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April 7, 2015 • 3 minute read

Delivering Service with An Artificial Intelligence Touch

In 2004, futurist Erwin Van Lun, CEO and founder of, predicted that all Fortune 1000 Business-2-Consumer companies would employ speaking artificial characters in 2015, in order to automate their conversations with consumers in an interactive spoken dialogue.

Across its top 10 strategic technology trends for 2015, Gartner identified the advent of intelligence everywhere as a key theme and said, “the smart machine era will be the most disruptive in the history of IT.”

It is 2015, and I agree, there is no doubt that there will be an enormous increase in the use of artificial intelligence employed in all areas of service. Speech recognition technology will become even more sophisticated and be able to understand conversations from smart phone users calling from noisy environments and with various distinct language dialects.

I have always believed and still do that the human element in customer service will never disappear. But, I feel that AI, coupled with data and tailored messages based on specific customer information, can change even my views.  It also depends on the industry and the type of information requested or issue that needs resolution.

I have no problem talking to a machine that sounds like a human, understands me without having to repeat myself and uses predictive data (another major trend) to handle my interaction in an efficient manner.  The other day I listened to a demonstration of a new software company that incorporates AI with a human analyst to provide a higher degree of accuracy and therefore a less frustrating customer service experience. I was impressed. The call’s focus was making a hotel reservation for a major chain.

The interaction was interesting and compelling.  In the sample recording a customer was reconfirming his stay at a hotel property where he had never been before.  If the AI had that customer’s history and could tailor the conversation, it would have been perfect.  If the automated voice had added, “I know this is the first time you are staying at our hotel and I hope you enjoy this location,” then the conversation would have been more personal.  That would make the customer feel welcomed and their business appreciated.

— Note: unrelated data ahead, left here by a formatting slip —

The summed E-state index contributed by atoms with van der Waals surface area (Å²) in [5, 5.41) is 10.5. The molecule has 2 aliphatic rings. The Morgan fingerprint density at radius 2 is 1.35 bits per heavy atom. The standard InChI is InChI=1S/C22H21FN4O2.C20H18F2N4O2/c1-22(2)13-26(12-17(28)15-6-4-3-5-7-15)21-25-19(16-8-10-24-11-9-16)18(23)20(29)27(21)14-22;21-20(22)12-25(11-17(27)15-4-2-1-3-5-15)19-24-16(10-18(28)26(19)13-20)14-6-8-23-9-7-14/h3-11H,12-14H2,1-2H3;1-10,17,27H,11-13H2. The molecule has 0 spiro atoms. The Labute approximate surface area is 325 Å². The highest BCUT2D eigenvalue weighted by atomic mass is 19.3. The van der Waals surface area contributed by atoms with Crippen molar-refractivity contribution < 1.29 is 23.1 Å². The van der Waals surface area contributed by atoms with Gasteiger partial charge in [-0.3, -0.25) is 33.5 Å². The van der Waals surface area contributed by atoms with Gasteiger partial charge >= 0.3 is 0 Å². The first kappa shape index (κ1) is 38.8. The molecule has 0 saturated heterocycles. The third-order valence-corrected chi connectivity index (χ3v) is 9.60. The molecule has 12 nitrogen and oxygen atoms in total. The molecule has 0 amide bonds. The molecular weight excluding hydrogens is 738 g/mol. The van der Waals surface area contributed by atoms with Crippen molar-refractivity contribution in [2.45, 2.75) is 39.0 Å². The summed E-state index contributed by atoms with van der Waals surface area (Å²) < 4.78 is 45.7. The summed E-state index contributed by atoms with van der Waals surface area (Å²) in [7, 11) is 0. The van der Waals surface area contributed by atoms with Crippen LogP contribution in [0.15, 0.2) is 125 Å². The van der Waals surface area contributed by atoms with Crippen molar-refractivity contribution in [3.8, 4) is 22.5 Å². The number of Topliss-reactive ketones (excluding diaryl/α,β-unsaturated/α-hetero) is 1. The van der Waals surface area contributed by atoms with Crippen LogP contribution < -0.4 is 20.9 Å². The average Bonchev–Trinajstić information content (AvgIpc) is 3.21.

I can understand that customers might not necessarily want to talk to a machine.  But, if the transaction is smooth and thorough, the interaction can leave a positive impression.

I’m not a futurist, but with my experience in the customer service world I know that with so many communication channel options available, the result will be increased transactions. Just try to hook up your new smart TV with three remotes, 10 wires and multiple applications. Frustration is almost a given. You need help. With newer versions of Apple’s Siri and Amazon’s Echo, help will be a shout away. Just think of a scenario where if the AI doesn’t have an answer, it will automatically find a live agent to assist.

New technology should always be tested and retested. Using AI to serve your most valuable asset, your customers, must be examined piece by piece. Get your customers feedback on what’s working and what’s not. Fine-tune the experience using predictive responses to ensure a smoother and more customized interaction. But please don’t eliminate your call center filled with people who still have the greatest capability of listening to the customers’ underlying emotions and responding with a true human touch.

Want to learn more? Let’s talk.